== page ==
For Apple, accessibility starts early in the product development process

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Speaking at the Sight Tech Global conference on Thursday, Apple executives Chris Fleizach and Sarah Herrlinger went deep on the company's efforts to make its products accessible to users with disabilities.

In a virtual interview conducted by TechCrunch's Matthew Panzarino, Fleizach and Herrlinger detailed the origins of accessibility at Apple, where it currently stands and what users might expect in the future.

Fleizach, who serves as Apple's accessibility engineering lead for iOS, offered background on how accessibility options landed on the company's mobile platform. Going back to the original iPhone, which lacked many of the accessibility features users have come to rely on, he said the Mac VoiceOver team was only granted access to the product after it shipped.

"And we saw the device come out and we started to think, we can probably make this accessible," Fleizach said. "We were lucky enough to get in very early — I mean the project was very secret until it shipped — very soon, right after that shipped we were able to get involved and start prototyping things."

It took about three years for the effort to reach iPhone with iOS 3 in 2009.

Fleizach also suggests that the VoiceOver for iPhone project gained traction after a chance encounter with late co-founder Steve Jobs. As he tells it, Fleizach was having lunch (presumably at Apple's campus) with a friend who uses VoiceOver for Mac, and Jobs was seated nearby. Jobs came over to discuss the technology, at which time Fleizach's friend asked whether it might be made available on iPhone. "Maybe we can do that," Jobs said, according to Fleizach.

From its humble beginnings, accessibility on iOS has transformed into a tentpole feature set that includes tech like Assistive Touch, hearing accommodations, Audio Selections, Dictation, Sound Recognition and more. The latest iPhone 12 Pro adds LiDAR into the mix for People Detection.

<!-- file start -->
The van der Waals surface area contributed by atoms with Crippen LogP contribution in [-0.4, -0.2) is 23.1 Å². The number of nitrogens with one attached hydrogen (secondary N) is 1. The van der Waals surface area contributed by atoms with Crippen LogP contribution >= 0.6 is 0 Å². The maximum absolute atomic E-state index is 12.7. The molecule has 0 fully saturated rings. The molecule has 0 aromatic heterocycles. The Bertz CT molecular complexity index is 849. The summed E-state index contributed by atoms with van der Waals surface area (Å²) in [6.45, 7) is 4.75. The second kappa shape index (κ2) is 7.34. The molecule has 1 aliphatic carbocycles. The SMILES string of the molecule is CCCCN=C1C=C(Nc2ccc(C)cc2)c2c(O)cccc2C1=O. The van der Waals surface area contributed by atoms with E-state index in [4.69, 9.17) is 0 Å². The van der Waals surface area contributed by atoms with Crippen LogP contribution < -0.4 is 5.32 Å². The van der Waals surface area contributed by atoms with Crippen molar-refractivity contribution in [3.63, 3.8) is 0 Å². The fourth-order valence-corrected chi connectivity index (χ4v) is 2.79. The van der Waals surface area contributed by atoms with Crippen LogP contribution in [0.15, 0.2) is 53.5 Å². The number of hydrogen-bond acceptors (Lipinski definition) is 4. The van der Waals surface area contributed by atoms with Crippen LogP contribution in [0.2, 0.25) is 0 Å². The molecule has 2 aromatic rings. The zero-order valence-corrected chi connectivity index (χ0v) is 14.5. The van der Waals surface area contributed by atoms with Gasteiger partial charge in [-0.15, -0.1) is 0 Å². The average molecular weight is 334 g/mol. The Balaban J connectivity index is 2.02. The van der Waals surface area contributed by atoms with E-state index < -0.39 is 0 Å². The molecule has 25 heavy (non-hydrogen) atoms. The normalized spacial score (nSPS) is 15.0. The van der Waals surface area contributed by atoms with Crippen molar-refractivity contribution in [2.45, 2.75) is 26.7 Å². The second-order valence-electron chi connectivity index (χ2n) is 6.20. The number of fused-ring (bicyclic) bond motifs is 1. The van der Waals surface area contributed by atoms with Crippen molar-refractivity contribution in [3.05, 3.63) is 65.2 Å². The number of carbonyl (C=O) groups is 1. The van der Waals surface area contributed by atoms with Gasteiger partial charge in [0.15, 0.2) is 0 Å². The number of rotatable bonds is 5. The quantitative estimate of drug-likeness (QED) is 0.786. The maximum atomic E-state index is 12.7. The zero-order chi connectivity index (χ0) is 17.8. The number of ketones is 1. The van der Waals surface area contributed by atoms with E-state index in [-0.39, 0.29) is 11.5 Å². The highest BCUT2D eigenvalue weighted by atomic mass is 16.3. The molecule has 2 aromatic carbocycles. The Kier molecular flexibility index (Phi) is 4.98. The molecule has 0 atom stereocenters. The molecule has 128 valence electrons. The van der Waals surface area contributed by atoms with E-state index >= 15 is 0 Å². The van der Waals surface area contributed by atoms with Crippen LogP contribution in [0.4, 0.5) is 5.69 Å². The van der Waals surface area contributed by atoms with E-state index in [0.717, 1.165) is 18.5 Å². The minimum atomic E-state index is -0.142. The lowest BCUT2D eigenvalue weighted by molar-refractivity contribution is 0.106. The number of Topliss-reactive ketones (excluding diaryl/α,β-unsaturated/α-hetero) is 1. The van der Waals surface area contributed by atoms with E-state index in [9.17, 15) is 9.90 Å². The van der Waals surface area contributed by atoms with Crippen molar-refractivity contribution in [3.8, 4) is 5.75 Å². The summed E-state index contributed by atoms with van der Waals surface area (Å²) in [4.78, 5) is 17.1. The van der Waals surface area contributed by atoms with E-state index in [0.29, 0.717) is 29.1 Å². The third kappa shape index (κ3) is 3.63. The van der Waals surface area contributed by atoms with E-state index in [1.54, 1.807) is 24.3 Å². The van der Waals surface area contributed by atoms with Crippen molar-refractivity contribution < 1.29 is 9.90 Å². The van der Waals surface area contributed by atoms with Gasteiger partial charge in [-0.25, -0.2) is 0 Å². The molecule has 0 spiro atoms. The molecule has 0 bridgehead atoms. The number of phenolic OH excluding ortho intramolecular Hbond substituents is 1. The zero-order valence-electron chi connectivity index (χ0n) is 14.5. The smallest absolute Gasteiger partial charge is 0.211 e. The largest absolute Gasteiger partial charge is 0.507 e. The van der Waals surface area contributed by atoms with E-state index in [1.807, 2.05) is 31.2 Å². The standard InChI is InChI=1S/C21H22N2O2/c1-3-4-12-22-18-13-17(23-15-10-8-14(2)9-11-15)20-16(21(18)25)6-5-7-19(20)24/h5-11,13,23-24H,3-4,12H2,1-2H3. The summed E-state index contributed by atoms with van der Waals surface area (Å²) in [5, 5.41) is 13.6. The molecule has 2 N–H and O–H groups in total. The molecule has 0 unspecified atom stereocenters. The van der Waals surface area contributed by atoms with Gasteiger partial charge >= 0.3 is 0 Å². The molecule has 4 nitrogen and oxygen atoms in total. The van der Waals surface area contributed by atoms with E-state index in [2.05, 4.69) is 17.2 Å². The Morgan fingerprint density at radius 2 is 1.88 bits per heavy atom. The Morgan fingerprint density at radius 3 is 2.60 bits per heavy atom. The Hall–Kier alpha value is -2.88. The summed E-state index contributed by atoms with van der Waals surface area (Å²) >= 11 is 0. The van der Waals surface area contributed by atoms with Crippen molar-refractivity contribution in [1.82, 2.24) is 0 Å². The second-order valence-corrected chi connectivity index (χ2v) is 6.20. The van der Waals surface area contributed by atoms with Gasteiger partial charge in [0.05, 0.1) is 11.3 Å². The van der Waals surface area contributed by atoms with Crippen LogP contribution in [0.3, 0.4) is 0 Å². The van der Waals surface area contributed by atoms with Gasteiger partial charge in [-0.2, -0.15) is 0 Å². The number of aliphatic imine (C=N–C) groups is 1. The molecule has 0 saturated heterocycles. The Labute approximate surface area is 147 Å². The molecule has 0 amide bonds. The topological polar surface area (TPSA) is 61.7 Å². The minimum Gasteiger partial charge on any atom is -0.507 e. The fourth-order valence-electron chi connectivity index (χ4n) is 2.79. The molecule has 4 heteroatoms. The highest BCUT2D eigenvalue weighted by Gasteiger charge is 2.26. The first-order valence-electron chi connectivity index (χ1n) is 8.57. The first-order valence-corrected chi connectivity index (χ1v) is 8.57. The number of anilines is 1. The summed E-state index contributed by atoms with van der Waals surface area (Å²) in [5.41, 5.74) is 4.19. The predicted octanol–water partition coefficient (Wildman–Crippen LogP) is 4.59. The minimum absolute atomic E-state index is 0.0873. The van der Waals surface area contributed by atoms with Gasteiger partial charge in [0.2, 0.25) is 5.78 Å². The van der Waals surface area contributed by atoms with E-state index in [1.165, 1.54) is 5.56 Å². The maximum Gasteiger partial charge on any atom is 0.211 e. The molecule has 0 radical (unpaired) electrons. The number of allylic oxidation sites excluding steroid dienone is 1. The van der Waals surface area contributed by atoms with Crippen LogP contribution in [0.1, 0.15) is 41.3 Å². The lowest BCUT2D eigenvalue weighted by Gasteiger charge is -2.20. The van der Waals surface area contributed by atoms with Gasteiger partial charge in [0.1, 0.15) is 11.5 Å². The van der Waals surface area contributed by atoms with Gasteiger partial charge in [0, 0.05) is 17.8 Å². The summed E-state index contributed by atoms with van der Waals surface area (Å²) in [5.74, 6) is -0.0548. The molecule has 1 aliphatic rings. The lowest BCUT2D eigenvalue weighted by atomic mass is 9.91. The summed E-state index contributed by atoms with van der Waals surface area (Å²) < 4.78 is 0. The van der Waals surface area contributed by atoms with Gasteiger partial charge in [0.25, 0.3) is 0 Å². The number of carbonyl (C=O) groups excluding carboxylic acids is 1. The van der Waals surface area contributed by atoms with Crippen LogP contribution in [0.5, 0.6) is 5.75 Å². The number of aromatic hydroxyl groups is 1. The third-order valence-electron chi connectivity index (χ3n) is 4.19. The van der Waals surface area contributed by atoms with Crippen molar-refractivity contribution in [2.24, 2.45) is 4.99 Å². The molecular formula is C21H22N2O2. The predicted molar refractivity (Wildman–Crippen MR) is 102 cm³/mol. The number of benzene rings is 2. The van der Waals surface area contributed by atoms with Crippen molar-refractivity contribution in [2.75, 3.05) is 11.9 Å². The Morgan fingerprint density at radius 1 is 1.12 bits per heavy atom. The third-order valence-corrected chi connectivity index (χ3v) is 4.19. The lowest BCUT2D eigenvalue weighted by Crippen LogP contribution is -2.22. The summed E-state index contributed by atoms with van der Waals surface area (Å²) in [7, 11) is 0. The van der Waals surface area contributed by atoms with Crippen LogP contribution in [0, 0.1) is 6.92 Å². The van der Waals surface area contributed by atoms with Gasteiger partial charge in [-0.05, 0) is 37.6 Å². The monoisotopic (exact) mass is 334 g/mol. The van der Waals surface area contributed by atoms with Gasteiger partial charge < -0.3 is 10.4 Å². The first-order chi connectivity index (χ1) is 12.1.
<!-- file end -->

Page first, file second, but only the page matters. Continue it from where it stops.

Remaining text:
Herrlinger, Apple's Apple's Senior Director of Global Accessibility Policy & Initiatives, says the accessibility team is now brought in early on a variety of projects.

"We actually get brought in really early on these projects," she said. "I think as other teams are thinking about their use cases, maybe for a broader public, they're talking to us about the types of things that they're doing so we can start imagining what we might be able to do with them from an accessibility perspective."

Recent features, such as VoiceOver Recognition and Screen Recognition, lean on cutting edge innovations related to machine learning. The latest iOS devices incorporate A-series chips with Apple's Neural Engine, a dedicated neural networking module designed specifically for ML computations.

VoiceOver Recognition is an example of new ML-based functionality. With the tool, iOS can not only describe content displayed screen, but do so with context. For example, instead of saying a scene includes a "dog, pool and ball," VoiceOver Recognition is able to intelligently parse those subjects into a "dog jumping over a pool to fetch a ball."

Apple is just scratching the surface with ML. As noted by Panzarino, a recently published video shows off software that apparently takes VoiceOver Recognition and applies it to iPhone's Camera to offer a description of the world in near real time. The experiment illustrates what might be available to iOS users in the coming years.

"We want to keep building out more and more features, and making those features work together," Herrlinger said. "So whatever is the combination that you need to be more effective using your device, that's our goal."

The entire interview was uploaded to YouTube and can be viewed below:

 

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